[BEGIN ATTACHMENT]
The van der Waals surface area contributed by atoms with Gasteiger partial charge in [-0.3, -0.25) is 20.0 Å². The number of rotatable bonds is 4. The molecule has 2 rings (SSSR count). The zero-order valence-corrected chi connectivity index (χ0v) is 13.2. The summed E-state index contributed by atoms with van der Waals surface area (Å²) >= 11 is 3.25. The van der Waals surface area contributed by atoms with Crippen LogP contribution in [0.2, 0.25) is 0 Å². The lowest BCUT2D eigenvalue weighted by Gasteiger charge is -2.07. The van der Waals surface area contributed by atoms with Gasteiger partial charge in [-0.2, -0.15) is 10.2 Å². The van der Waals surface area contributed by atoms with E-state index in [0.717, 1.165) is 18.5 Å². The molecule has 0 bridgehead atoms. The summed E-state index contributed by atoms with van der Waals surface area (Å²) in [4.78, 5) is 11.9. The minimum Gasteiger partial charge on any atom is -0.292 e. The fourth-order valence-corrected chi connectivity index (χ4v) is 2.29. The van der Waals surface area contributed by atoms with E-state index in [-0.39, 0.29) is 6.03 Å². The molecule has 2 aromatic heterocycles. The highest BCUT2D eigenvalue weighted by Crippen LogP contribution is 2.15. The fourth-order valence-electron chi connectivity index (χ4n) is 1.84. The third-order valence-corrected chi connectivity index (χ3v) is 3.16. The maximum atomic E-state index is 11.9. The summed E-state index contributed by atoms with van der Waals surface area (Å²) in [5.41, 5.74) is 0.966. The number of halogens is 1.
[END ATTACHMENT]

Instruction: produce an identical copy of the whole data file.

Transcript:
The van der Waals surface area contributed by atoms with Gasteiger partial charge in [-0.3, -0.25) is 20.0 Å². The number of rotatable bonds is 4. The molecule has 2 rings (SSSR count). The zero-order valence-corrected chi connectivity index (χ0v) is 13.2. The summed E-state index contributed by atoms with van der Waals surface area (Å²) >= 11 is 3.25. The van der Waals surface area contributed by atoms with Crippen LogP contribution in [0.2, 0.25) is 0 Å². The lowest BCUT2D eigenvalue weighted by Gasteiger charge is -2.07. The van der Waals surface area contributed by atoms with Gasteiger partial charge in [-0.2, -0.15) is 10.2 Å². The van der Waals surface area contributed by atoms with E-state index in [0.717, 1.165) is 18.5 Å². The molecule has 0 bridgehead atoms. The summed E-state index contributed by atoms with van der Waals surface area (Å²) in [4.78, 5) is 11.9. The minimum Gasteiger partial charge on any atom is -0.292 e. The fourth-order valence-corrected chi connectivity index (χ4v) is 2.29. The van der Waals surface area contributed by atoms with E-state index in [-0.39, 0.29) is 6.03 Å². The molecule has 2 aromatic heterocycles. The highest BCUT2D eigenvalue weighted by Crippen LogP contribution is 2.15. The fourth-order valence-electron chi connectivity index (χ4n) is 1.84. The third-order valence-corrected chi connectivity index (χ3v) is 3.16. The maximum atomic E-state index is 11.9. The summed E-state index contributed by atoms with van der Waals surface area (Å²) in [5.41, 5.74) is 0.966. The number of halogens is 1.